With the NCAA’s cancellation of spring athletics amidst the coronavirus pandemic, everyone involved with spring athletics from student-athletes to coaches and strength coordinators to medical staff have had to make alternative plans in order to continue the progress that was being made towards this year’s spring seasons. Of course, for student-athletes, there are a series of decisions that have to be made: do they continue training as normal? If so, why? If not, also why? With plenty of uncertainties in both the present and future, student-athletes turn to the people that they tend to trust the utmost to make a guiding decision for them and their teammates ‒ their coaches.
Given the unique set of circumstances student-athletes are faced with, coaches also face a unique dilemma: how do they provide the most effective advice, guidance, support and – on top of all that – coaching, for their athletes? So much of the ability to coach a group of individuals into a team relies on the daily group efforts that take place in practice, in the gym, and in the locker rooms. Without that cohesive environment, the question of how to move forward is one that is at the forefront of every spring coach’s mind.
In speaking with men’s track and field head coach Al Fereshetian and women’s track and field head coach Jay Hartshorn, they gave their honest and frank assessments of the current situation, as well as on how they are guiding their teams forward in a time when the team is – rightly so – not necessarily at the forefront of many student-athletes’ minds.
Coach Hartshorn commented on the mentality she is bringing to her team: “I am not sure with everything else going on right now that the team needs to be anyone’s priority. I understand that the athletes love our team, and they really miss it, but we don’t need them to feel like they have unrealistic expectations placed on them in terms of bonding and training.”
She also acknowledged the difficulty of the situation as a whole, for both her athletes and herself. “The students have to adjust to new ways of learning and many have lots of family commitments and stresses. I find myself busier and perhaps more stressed than I thought I would be so, I am assuming the same goes for the students.”
Coach Fresh, as his athletes know him, has a similar mentality, “My primary focus to date has been to make sure everyone is adjusting to this drastic change and our new current reality as well as possible. We have started having zoom meetings face to face, and that will continue in the upcoming months.”
Coach Hartshorn also has been staying in touch with her athletes since Bates’ closure back in March. “The women are using a Google Doc to share photos, thoughts, concerns, etc while we are away. So far we are up to 72 pages of content, mostly of pictures. Some event coaches have been doing zoom meetings as well.”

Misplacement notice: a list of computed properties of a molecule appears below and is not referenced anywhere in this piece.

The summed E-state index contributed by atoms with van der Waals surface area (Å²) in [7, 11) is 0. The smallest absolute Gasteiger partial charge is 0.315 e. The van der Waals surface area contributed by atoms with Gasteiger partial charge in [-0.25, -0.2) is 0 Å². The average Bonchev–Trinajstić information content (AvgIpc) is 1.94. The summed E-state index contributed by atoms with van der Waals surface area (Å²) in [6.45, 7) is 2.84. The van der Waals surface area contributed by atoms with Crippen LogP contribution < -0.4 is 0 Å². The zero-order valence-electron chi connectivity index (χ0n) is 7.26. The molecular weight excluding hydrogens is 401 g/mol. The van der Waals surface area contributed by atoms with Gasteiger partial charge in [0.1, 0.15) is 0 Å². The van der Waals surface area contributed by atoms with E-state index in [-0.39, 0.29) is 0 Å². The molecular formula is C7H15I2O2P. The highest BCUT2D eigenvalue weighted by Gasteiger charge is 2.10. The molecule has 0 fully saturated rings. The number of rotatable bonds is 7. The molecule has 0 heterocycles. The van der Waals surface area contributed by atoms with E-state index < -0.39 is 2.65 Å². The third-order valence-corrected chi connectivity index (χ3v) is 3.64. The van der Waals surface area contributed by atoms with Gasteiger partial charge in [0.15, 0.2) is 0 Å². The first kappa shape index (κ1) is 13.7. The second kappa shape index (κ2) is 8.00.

While Coach Hartshorn would love to have a full virtual team meeting, she explained that this wouldn’t be worth the effort, “With a team of 45, it is pretty hard to have a full meeting via Zoom that wouldn’t be just me talking at everyone. I’m a big emailer, and likely I’ve been sending too many emails, but I always try to include a silly story or something like that.”
As little of a detail as it may be, a silly or funny story tacked onto an email serves as an important reminder of the importance of maintaining a positive attitude in such negative circumstances. Given how hopeless everyone involved with spring sports felt following the cancellation of the spring season, it’s little details like the stories in Coach Hartshorn’s emails that can provide a bit of light in dark and uncertain times to student-athletes.
Coach Fereshetian also provided some much needed positive perspective, “I believe that there is purpose to everything that happens and that we can and should learn and grow through it all. We are all learning how to be more creative, how to function and grow when we do not have our normal environment around us. I do believe in the end that this will build even greater perseverance which will lead to even greater character and potential for success when everything returns to normal.”
“As the old song goes: ‘you don’t know what you got ‘til it’s gone,’” Coach Fresh added. “But that too is creating a greater appreciation for the opportunities we have had and will have again in the future.”
It is important to recognize that there is a silver lining to even some of the hardest situations. This long break presents a tremendous opportunity to regroup, refocus, and capitalize on making the most out of a very difficult situation. Whether it be becoming stronger, faster, more flexible, mentally tougher, or whatever one’s weaknesses might currently be, there perhaps has been no better time to be able to focus exclusively on turning that weakness into a strength, and in turn, rebranding oneself as a student-athlete.